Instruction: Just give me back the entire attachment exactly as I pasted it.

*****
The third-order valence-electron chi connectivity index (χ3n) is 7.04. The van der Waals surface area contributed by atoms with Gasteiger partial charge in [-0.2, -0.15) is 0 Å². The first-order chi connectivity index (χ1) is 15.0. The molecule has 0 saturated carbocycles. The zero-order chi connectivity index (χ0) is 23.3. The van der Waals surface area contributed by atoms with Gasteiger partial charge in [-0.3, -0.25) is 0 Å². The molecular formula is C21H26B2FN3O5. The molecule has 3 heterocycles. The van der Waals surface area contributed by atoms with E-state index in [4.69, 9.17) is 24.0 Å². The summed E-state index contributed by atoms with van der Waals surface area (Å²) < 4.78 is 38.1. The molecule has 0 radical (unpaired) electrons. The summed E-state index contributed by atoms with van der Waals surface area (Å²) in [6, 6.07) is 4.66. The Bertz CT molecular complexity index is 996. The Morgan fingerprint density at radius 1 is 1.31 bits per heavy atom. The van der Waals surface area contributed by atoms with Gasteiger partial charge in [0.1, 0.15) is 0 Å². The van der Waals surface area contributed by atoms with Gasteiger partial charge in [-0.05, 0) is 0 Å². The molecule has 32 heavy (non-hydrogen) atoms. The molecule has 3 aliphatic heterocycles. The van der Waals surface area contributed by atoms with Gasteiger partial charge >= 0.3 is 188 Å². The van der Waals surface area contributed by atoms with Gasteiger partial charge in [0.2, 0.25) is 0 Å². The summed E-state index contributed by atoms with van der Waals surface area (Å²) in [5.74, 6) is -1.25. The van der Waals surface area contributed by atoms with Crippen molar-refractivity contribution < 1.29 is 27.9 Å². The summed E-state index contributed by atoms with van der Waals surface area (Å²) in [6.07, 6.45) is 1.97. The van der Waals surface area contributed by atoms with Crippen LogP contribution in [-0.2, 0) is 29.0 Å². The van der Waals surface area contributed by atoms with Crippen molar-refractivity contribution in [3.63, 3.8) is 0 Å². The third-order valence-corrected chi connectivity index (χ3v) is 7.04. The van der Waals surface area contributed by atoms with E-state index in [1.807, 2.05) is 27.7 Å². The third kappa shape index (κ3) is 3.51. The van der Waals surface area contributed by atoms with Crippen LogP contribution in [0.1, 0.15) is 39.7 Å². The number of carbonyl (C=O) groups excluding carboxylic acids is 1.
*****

The third-order valence-electron chi connectivity index (χ3n) is 7.04. The van der Waals surface area contributed by atoms with Gasteiger partial charge in [-0.2, -0.15) is 0 Å². The first-order chi connectivity index (χ1) is 15.0. The molecule has 0 saturated carbocycles. The zero-order chi connectivity index (χ0) is 23.3. The van der Waals surface area contributed by atoms with Gasteiger partial charge in [-0.3, -0.25) is 0 Å². The molecular formula is C21H26B2FN3O5. The molecule has 3 heterocycles. The van der Waals surface area contributed by atoms with E-state index in [4.69, 9.17) is 24.0 Å². The summed E-state index contributed by atoms with van der Waals surface area (Å²) < 4.78 is 38.1. The molecule has 0 radical (unpaired) electrons. The summed E-state index contributed by atoms with van der Waals surface area (Å²) in [6, 6.07) is 4.66. The Bertz CT molecular complexity index is 996. The Morgan fingerprint density at radius 1 is 1.31 bits per heavy atom. The van der Waals surface area contributed by atoms with Gasteiger partial charge in [0.1, 0.15) is 0 Å². The van der Waals surface area contributed by atoms with Gasteiger partial charge in [-0.05, 0) is 0 Å². The molecule has 32 heavy (non-hydrogen) atoms. The molecule has 3 aliphatic heterocycles. The van der Waals surface area contributed by atoms with Gasteiger partial charge >= 0.3 is 188 Å². The van der Waals surface area contributed by atoms with Gasteiger partial charge in [0.2, 0.25) is 0 Å². The summed E-state index contributed by atoms with van der Waals surface area (Å²) in [5.74, 6) is -1.25. The van der Waals surface area contributed by atoms with Crippen molar-refractivity contribution < 1.29 is 27.9 Å². The summed E-state index contributed by atoms with van der Waals surface area (Å²) in [6.07, 6.45) is 1.97. The van der Waals surface area contributed by atoms with Crippen LogP contribution in [-0.2, 0) is 29.0 Å². The van der Waals surface area contributed by atoms with Crippen molar-refractivity contribution in [3.63, 3.8) is 0 Å². The third-order valence-corrected chi connectivity index (χ3v) is 7.04. The van der Waals surface area contributed by atoms with E-state index in [1.807, 2.05) is 27.7 Å². The third kappa shape index (κ3) is 3.51. The van der Waals surface area contributed by atoms with Crippen LogP contribution in [0.1, 0.15) is 39.7 Å². The number of carbonyl (C=O) groups excluding carboxylic acids is 1.